Chemistry and Biochemistry

One PhD Candidate’s Path to BYU

Posted: Aug 02, 2019

PhD candidate Ashari Kannangara came to BYU from Sri Lanka to study how to make chemotherapy more effective. “I have seen a lot of people go through the pain of cancer,” she said. One of those was her uncle, who battled bladder cancer for several years. She witnessed not only her uncle’s suffering, but also how “their family went through this miserable pain.”

But even before her family’s life was impacted by cancer, she was fascinated by biochemistry. “Since my childhood, I was curious to know how tiny, little cells carry out huge functions to sustain our lives,” she said, “and that curiosity led me to study biochemistry.”

Kannangara heard about BYU from her friend Vajira Weerasekara, who completed his PhD at BYU in biochemistry. She began exploring BYU’s website, and she liked what she saw. However, reading about BYU’s cancer research lab is really what inspired her to apply to the PhD program.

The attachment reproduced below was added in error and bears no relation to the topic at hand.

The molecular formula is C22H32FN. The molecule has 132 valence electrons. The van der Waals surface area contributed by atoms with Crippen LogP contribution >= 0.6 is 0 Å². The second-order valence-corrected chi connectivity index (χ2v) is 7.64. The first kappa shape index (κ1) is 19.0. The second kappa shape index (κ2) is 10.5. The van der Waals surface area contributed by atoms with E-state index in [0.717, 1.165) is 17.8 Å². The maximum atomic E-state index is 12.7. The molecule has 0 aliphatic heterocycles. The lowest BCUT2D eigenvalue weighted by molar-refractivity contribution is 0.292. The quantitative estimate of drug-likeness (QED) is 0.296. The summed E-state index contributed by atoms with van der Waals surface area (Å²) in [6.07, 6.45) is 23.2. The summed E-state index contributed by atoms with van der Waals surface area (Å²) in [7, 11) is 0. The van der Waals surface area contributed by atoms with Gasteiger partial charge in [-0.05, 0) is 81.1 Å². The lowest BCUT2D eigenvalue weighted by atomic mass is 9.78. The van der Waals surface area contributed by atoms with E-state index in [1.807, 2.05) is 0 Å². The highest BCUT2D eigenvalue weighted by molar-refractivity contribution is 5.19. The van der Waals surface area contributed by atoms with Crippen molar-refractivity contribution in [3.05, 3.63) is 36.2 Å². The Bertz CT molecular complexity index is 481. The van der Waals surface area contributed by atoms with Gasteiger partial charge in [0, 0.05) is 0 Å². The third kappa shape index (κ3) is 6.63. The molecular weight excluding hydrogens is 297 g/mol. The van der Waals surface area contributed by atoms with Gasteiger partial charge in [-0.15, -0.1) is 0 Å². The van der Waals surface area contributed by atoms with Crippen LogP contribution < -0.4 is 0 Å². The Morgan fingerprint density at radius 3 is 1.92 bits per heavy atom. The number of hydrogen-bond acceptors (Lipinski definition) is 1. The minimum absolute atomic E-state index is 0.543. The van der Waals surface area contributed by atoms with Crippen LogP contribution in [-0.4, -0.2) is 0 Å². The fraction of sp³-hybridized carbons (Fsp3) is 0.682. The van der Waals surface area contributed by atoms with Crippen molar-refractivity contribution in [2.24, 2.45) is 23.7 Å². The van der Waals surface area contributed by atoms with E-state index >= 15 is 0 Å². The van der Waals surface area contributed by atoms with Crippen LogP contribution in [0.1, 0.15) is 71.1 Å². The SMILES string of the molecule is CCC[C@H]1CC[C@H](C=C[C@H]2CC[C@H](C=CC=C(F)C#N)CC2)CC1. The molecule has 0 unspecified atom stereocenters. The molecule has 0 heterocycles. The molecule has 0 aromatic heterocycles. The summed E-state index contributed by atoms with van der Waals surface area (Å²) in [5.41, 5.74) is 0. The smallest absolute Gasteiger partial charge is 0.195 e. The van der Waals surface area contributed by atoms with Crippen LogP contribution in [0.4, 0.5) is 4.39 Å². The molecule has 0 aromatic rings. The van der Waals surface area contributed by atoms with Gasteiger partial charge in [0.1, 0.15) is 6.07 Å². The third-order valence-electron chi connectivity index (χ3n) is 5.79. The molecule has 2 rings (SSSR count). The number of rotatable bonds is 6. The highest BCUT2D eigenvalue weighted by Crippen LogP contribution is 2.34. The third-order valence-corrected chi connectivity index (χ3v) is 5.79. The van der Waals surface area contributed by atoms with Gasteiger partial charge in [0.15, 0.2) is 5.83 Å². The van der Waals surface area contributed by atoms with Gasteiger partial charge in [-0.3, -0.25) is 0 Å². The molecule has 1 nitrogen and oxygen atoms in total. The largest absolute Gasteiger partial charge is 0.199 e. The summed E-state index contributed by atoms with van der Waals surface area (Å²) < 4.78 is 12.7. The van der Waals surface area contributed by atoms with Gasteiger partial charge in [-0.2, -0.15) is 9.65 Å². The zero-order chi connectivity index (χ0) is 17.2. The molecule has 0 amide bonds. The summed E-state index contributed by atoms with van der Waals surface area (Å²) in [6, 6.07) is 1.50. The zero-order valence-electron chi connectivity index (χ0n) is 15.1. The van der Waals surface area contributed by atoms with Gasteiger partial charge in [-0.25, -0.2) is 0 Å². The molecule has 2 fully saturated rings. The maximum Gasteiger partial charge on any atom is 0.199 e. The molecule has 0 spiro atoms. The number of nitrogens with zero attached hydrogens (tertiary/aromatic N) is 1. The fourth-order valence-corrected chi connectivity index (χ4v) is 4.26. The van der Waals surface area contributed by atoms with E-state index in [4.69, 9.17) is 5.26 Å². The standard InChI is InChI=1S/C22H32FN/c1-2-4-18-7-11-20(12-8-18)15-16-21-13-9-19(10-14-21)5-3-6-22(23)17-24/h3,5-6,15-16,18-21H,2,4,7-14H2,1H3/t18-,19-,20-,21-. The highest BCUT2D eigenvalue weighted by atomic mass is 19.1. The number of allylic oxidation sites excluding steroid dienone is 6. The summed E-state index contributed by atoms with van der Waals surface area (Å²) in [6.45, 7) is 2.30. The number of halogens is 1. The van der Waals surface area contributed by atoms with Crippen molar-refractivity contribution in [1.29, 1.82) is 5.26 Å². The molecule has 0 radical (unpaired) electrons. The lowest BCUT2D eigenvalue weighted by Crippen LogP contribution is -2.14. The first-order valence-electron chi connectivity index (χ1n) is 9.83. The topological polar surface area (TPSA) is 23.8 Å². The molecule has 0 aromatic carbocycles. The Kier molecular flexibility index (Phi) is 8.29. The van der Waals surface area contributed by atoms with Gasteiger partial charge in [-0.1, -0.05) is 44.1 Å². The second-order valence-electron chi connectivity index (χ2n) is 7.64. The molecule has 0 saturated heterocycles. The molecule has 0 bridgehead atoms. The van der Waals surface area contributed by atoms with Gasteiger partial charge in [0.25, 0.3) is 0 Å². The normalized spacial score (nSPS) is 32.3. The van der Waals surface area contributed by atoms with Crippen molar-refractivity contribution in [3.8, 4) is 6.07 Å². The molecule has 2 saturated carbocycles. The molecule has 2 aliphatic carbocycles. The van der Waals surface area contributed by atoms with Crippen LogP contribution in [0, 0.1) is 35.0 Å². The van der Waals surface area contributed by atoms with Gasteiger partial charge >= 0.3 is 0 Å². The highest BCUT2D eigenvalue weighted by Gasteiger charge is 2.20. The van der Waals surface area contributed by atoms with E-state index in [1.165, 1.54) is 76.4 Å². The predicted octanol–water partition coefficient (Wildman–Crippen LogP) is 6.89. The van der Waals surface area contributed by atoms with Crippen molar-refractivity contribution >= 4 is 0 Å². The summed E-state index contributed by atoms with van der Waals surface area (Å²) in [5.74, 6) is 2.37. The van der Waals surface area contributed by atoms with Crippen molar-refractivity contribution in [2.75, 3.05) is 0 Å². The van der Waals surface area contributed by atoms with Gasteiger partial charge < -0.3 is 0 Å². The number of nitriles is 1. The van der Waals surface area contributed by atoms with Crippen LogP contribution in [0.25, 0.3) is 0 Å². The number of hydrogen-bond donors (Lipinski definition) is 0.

In the Fritz B. Burns Cancer Research Laboratory, led by Dr. Joshua Andersen, researchers focus on understanding and targeting mechanisms of chemo resistance in cancer. One mechanism of chemo resistance is a cell recycling process called autophagy. The purpose of autophagy is to help cells maintain cellular homeostasis and to survive under stress conditions.

Autophagy is a natural process that assists with the turnover of cells. However, when a person has cancer and is being treated by chemotherapy, cancerous cells in tumors can hijack the process of autophagy and can lead the disease to progress. In this situation, autophagy enables the cancer cells to survive, effectively overriding the effects of chemotherapy.

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